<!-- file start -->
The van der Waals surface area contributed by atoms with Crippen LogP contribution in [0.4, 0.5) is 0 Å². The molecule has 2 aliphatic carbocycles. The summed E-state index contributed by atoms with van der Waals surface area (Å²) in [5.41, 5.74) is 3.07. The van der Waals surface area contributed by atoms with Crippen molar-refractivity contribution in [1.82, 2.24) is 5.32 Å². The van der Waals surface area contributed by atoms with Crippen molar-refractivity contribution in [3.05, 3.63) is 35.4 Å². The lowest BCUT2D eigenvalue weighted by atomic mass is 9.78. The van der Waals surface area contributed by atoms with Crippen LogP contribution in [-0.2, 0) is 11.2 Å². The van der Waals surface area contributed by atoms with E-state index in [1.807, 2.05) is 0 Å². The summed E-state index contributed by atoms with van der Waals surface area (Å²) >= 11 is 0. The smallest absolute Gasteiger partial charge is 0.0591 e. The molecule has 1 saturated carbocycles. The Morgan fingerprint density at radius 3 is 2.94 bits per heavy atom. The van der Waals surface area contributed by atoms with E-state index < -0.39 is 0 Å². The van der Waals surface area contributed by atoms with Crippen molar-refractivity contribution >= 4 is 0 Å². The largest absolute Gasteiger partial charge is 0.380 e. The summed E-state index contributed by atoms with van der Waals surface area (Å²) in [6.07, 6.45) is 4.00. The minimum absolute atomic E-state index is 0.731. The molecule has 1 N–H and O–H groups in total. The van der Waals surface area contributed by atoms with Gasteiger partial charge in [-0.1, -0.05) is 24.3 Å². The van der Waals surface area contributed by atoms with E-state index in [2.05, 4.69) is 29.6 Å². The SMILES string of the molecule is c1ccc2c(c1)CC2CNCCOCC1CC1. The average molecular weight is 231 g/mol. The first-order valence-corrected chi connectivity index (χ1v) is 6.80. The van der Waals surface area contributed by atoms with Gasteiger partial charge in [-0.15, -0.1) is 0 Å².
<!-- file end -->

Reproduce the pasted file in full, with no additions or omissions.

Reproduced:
The van der Waals surface area contributed by atoms with Crippen LogP contribution in [0.4, 0.5) is 0 Å². The molecule has 2 aliphatic carbocycles. The summed E-state index contributed by atoms with van der Waals surface area (Å²) in [5.41, 5.74) is 3.07. The van der Waals surface area contributed by atoms with Crippen molar-refractivity contribution in [1.82, 2.24) is 5.32 Å². The van der Waals surface area contributed by atoms with Crippen molar-refractivity contribution in [3.05, 3.63) is 35.4 Å². The lowest BCUT2D eigenvalue weighted by atomic mass is 9.78. The van der Waals surface area contributed by atoms with Crippen LogP contribution in [-0.2, 0) is 11.2 Å². The van der Waals surface area contributed by atoms with E-state index in [1.807, 2.05) is 0 Å². The summed E-state index contributed by atoms with van der Waals surface area (Å²) >= 11 is 0. The smallest absolute Gasteiger partial charge is 0.0591 e. The molecule has 1 saturated carbocycles. The Morgan fingerprint density at radius 3 is 2.94 bits per heavy atom. The van der Waals surface area contributed by atoms with E-state index < -0.39 is 0 Å². The van der Waals surface area contributed by atoms with Crippen molar-refractivity contribution >= 4 is 0 Å². The largest absolute Gasteiger partial charge is 0.380 e. The summed E-state index contributed by atoms with van der Waals surface area (Å²) in [6.07, 6.45) is 4.00. The minimum absolute atomic E-state index is 0.731. The molecule has 1 N–H and O–H groups in total. The van der Waals surface area contributed by atoms with Gasteiger partial charge in [-0.1, -0.05) is 24.3 Å². The van der Waals surface area contributed by atoms with E-state index in [2.05, 4.69) is 29.6 Å². The SMILES string of the molecule is c1ccc2c(c1)CC2CNCCOCC1CC1. The average molecular weight is 231 g/mol. The first-order valence-corrected chi connectivity index (χ1v) is 6.80. The van der Waals surface area contributed by atoms with Gasteiger partial charge in [-0.15, -0.1) is 0 Å².